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Crime Stoppers Director Doesn't Regret Eating Paper To Protect Tipster

MIAMI (CBSMiami) - A man who's dedicated his life to putting bad guys in jail, may soon have to join them there.

Miami-Dade Crime Stoppers Executive Director Richard "Dick" Masten will find out Thursday just how long he will spend locked up after a courtroom student where he ate a piece of paper containing information regarding an anonymous tip.

"I probably shouldn't have eaten that piece of paper," Masten told CBS4's Lauren Pastrana Monday night.

But he doesn't regret his courtroom snack.

"I don't have any regrets. I mean I don't like the idea of going to jail, but I didn't really have any alternative," Masten said. "The way I look at it, we make a solemn promise to our tipsters that we'll never let them be identified."

Last week, Judge Victoria Brennan held Masten, a retired police chief, in contempt for his refusal to hand over details of an anonymous tip in the cocaine possession case against a woman named Lissette Alvarez.

Masten said, more and more often, defense attorneys want to learn tipsters' identities.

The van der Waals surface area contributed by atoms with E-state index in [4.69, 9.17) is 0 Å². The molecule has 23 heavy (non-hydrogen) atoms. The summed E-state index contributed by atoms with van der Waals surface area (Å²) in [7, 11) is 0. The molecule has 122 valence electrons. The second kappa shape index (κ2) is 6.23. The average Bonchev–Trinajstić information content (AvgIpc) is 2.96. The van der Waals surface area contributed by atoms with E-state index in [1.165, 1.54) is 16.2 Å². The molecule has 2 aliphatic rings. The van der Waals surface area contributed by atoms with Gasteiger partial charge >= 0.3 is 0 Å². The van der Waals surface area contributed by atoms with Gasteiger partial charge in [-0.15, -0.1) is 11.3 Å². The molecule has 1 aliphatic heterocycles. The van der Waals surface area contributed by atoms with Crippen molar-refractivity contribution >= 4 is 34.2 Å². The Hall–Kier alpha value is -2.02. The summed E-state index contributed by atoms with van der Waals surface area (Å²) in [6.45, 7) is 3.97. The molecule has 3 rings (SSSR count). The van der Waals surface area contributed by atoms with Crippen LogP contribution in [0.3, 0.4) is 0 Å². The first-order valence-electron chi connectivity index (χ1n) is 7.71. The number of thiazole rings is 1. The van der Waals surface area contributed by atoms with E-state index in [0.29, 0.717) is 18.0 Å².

"They would like to see them made into a witness and have to answer for that. But once that ever happens, we're going to lose our program. No one will trust us anymore," Masten said.

The video of Masten munching on the paper is making the media rounds.

His story was featured on HLN's Nancy Grace show Monday night, with the outspoken host siding Masten and calling on the judge to change her tune.

While he's a bit surprised by all the attention, Masten says he doesn't mind it, because it helps shine a spotlight on Crime Stoppers programs across the country.

Masten's sentencing is set for Thursday.

He has to pay a fine and could spend anywhere from two weeks to the maximum of two years in jail.

"We see everyday the individuals that commit these violent crime the question is 'Why weren't they in jail.' Well maybe the answer will be there wasn't any room because Chief Masten was in jail," he said.

Masten said Crime Stoppers will continue to operate uninterrupted even in his absence.

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